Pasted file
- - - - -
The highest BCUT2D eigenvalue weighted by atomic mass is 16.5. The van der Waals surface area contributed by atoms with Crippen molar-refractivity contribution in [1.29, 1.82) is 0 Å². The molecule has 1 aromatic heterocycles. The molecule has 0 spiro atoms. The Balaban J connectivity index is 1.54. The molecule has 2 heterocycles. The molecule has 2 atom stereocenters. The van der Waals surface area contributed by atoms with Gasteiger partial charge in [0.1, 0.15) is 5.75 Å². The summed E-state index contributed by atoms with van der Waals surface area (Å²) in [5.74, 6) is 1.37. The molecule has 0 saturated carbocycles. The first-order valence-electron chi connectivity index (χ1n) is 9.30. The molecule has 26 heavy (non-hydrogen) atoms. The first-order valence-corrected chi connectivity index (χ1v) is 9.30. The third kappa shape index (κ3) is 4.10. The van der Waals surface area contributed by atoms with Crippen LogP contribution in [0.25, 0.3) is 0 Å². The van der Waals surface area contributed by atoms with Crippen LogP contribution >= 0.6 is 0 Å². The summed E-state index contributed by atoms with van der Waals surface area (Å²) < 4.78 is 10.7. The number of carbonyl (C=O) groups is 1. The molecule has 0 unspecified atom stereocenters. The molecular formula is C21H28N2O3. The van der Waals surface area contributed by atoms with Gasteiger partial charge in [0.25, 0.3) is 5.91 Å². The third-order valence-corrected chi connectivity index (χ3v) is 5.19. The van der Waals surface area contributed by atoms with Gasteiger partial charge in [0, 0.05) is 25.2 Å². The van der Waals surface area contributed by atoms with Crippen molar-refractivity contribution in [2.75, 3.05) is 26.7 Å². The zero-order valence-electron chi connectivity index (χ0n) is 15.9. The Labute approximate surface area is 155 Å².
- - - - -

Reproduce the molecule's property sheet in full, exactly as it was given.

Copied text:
The highest BCUT2D eigenvalue weighted by atomic mass is 16.5. The van der Waals surface area contributed by atoms with Crippen molar-refractivity contribution in [1.29, 1.82) is 0 Å². The molecule has 1 aromatic heterocycles. The molecule has 0 spiro atoms. The Balaban J connectivity index is 1.54. The molecule has 2 heterocycles. The molecule has 2 atom stereocenters. The van der Waals surface area contributed by atoms with Gasteiger partial charge in [0.1, 0.15) is 5.75 Å². The summed E-state index contributed by atoms with van der Waals surface area (Å²) in [5.74, 6) is 1.37. The molecule has 0 saturated carbocycles. The first-order valence-electron chi connectivity index (χ1n) is 9.30. The molecule has 26 heavy (non-hydrogen) atoms. The first-order valence-corrected chi connectivity index (χ1v) is 9.30. The third kappa shape index (κ3) is 4.10. The van der Waals surface area contributed by atoms with Crippen LogP contribution in [0.25, 0.3) is 0 Å². The van der Waals surface area contributed by atoms with Crippen LogP contribution >= 0.6 is 0 Å². The summed E-state index contributed by atoms with van der Waals surface area (Å²) < 4.78 is 10.7. The number of carbonyl (C=O) groups is 1. The molecule has 0 unspecified atom stereocenters. The molecular formula is C21H28N2O3. The van der Waals surface area contributed by atoms with Gasteiger partial charge in [0.25, 0.3) is 5.91 Å². The third-order valence-corrected chi connectivity index (χ3v) is 5.19. The van der Waals surface area contributed by atoms with Gasteiger partial charge in [0, 0.05) is 25.2 Å². The van der Waals surface area contributed by atoms with Crippen molar-refractivity contribution in [2.75, 3.05) is 26.7 Å². The zero-order valence-electron chi connectivity index (χ0n) is 15.9. The Labute approximate surface area is 155 Å².